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What Todd McShay’s draft big board tells us about the Cowboys pick at #10

NFL draft observer Todd McShay has released position rankings for the Top 32.

COLLEGE FOOTBALL: JAN 05 CFP National Championship - Clemson Media Day Photo by Chris Williams/Icon Sportswire via Getty Images

Slowly but surely, the NFL draft is moving closer to happening. With the Cowboys having the #10 pick, you can start narrowing the field of potential picks. You can make that list even smaller if you start ruling out certain positions. Of course, we could always be wrong about ruling certain prospects out, but for the purposes of this exercise, we’ll make certain assumptions.

First assumption, the Cowboys are going to roll into 2021 with Dak Prescott as quarterback, and they believe they will sign him long-term. This mean they won’t be tempted to draft a quarterback. Next is wide receiver. After grabbing CeeDee Lamb in 2020, the Cowboys likely won’t go for a receiver again in the first round. Running back and linebacker don’t represent good value for a #10 pick in this draft, and the Cowboys tend to ignore defensive tackle and safety in the first round.

That leaves cornerback, defensive end, offensive line and tight end as choices. Normally tight end wouldn’t appear on this list, but with one special talent potentially available, it has to be considered.

So how do those position groups line up with Todd McShay’s big board? Let’s take a look at where each players is ranked and what it could mean for Dallas.

3. Penei Sewell, OT, Oregon*

HT: 6-6 | WT: 330

Grade: 94 | Previous rank: 2

Sewell gave up only one sack during 2018 and 2019 combined, starting 20 games along the way, but he opted out of this past season. Sewell is massive in pass protection and plays a disciplined game. He has the feet to excel as a zone blocker and the power to move defenders in the run game. Sewell has rare upside and can be a starter from day one in the NFL.

This is one that has popped up on occasion in mock drafts for the Cowboys, but it feels like an extreme long shot. Sewell’s talent feels like it will take him off the board long before Dallas is ready to pick. But, if for some reason a run on quarterbacks and wide receivers causes him to drop to #10, the Cowboys would have to pounce.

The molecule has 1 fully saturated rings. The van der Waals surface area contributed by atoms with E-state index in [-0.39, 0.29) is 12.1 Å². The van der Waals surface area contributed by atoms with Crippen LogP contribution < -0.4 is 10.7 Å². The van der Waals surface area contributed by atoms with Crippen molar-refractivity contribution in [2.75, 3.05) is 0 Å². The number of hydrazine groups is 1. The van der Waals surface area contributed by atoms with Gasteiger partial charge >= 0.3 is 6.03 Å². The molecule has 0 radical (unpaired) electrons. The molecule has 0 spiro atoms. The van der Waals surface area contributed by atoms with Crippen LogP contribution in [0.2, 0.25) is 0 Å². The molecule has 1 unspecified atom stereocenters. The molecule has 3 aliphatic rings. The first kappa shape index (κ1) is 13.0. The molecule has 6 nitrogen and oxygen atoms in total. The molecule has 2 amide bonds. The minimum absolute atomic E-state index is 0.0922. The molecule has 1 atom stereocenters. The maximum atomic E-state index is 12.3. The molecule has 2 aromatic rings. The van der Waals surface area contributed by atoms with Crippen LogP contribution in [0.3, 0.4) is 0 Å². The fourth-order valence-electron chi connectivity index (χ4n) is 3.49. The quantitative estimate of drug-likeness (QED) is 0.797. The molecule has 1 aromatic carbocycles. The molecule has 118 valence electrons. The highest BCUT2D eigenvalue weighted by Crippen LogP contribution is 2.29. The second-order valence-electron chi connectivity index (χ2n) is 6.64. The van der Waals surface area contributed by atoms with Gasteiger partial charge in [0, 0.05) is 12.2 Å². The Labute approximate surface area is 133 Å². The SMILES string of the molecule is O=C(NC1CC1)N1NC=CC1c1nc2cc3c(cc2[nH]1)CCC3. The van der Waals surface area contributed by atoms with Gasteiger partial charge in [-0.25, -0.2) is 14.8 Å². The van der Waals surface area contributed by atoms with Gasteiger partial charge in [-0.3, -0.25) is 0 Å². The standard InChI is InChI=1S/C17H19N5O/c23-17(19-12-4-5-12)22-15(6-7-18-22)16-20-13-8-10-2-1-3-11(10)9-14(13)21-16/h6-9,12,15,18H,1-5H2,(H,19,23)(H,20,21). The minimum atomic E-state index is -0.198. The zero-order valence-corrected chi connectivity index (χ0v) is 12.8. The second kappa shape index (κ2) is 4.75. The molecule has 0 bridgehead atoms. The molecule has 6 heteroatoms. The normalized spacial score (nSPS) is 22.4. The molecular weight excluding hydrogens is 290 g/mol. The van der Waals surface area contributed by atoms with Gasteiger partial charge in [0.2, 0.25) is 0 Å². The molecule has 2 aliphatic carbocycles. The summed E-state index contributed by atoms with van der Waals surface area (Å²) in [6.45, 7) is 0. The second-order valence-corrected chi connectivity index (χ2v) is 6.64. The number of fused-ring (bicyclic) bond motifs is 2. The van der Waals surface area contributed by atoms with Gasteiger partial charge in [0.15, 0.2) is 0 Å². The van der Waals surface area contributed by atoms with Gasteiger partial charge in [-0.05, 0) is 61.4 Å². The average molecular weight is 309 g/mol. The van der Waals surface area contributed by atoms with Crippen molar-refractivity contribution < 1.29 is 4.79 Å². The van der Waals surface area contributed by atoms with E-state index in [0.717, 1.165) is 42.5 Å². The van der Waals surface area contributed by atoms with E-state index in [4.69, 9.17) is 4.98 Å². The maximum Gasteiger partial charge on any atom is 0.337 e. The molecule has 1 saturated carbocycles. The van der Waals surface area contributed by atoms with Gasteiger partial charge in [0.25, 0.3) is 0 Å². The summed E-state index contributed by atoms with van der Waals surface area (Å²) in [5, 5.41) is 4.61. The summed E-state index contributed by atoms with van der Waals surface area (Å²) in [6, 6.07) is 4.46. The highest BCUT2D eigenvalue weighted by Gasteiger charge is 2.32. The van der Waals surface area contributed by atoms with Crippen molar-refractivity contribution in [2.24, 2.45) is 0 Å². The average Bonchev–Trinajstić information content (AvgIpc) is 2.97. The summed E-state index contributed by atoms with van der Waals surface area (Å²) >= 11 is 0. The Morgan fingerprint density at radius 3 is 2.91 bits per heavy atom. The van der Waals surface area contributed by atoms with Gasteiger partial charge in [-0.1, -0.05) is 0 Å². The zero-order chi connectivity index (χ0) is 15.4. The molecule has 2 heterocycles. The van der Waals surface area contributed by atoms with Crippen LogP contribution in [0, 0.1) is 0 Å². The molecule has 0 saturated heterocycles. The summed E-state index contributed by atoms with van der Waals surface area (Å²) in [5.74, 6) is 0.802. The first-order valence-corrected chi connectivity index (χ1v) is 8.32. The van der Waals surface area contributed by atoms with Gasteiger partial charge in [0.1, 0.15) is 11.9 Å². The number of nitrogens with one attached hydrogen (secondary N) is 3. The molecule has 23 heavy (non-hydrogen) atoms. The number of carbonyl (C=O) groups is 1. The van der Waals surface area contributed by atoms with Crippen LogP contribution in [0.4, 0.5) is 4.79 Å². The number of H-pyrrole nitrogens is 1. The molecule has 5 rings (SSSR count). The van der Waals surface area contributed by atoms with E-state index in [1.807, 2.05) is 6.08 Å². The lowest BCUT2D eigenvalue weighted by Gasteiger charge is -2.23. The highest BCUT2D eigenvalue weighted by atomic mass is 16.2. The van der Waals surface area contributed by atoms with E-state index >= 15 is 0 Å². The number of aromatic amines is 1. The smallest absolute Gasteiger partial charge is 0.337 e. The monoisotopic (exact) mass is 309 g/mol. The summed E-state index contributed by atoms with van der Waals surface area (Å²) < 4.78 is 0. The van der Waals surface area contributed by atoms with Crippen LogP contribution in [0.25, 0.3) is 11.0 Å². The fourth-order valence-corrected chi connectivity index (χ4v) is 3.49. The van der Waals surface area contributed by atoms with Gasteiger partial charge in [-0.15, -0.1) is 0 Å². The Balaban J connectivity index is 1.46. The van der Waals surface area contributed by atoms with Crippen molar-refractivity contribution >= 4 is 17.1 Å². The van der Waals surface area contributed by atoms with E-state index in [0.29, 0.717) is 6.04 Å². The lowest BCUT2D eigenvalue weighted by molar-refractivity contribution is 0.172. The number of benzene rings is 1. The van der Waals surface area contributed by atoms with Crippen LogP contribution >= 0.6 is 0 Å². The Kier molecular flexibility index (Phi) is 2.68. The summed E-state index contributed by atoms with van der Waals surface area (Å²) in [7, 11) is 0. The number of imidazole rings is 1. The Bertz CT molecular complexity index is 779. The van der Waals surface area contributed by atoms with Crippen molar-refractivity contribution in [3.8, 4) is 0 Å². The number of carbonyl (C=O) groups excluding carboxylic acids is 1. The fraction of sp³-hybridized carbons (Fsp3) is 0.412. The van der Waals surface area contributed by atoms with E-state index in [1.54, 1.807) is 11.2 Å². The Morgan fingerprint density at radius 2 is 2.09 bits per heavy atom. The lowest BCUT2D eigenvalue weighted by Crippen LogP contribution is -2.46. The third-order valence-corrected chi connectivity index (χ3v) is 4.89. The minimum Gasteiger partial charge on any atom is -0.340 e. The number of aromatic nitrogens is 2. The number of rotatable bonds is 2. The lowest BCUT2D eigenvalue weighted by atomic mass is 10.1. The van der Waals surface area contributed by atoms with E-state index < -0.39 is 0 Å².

6. Kyle Pitts, TE, Florida*

HT: 6-6 | WT: 239

Grade: 93 | Previous rank: 6

Pitts sets up as a versatile matchup in the NFL with great size, a big catch radius and the hands to produce. In only eight games this season, he had 770 receiving yards on 43 catches and found the end zone 12 times, tied for the third-most scores in the FBS. The junior amassed 170 yards and four end zone trips in the Gators’ opener in September, and he piled on three TDs in November’s meeting with Kentucky. And he went over 120 yards on seven catches in each of his final two games.

Pitts flashes as a route runner and possesses above-average separation skills for a tight end. He has some speed to be a threat downfield, and he figures to be a real coverage problem for opposing defenses in the NFL.

This is the real wild card. Where the Cowboys scouts and front-office rank Pitts could mean everything as there is a genuine possibility that he is there at #10. Tight end isn’t a premier position, and the Cowboys need at tight end is minimal. But Pitts is a rare talent that could be a generational player. This decision will not be an easy one.

Now begins the real meat of the sandwich. Offensive line and cornerback.

8. Rashawn Slater, OL, Northwestern

HT: 6-4 | WT: 308

Grade: 93 | Previous rank: 17

Slater had significant starting time at both right and left tackle before opting out of the 2020 season, but his frame and physical skills might lend themselves to a better trajectory inside. He gives up ground too much, and speed rushers cause him problems at tackle. But I really like his feel for angles, and he is smooth getting set. Power is there in the run game, and his body control in pass protection is strong.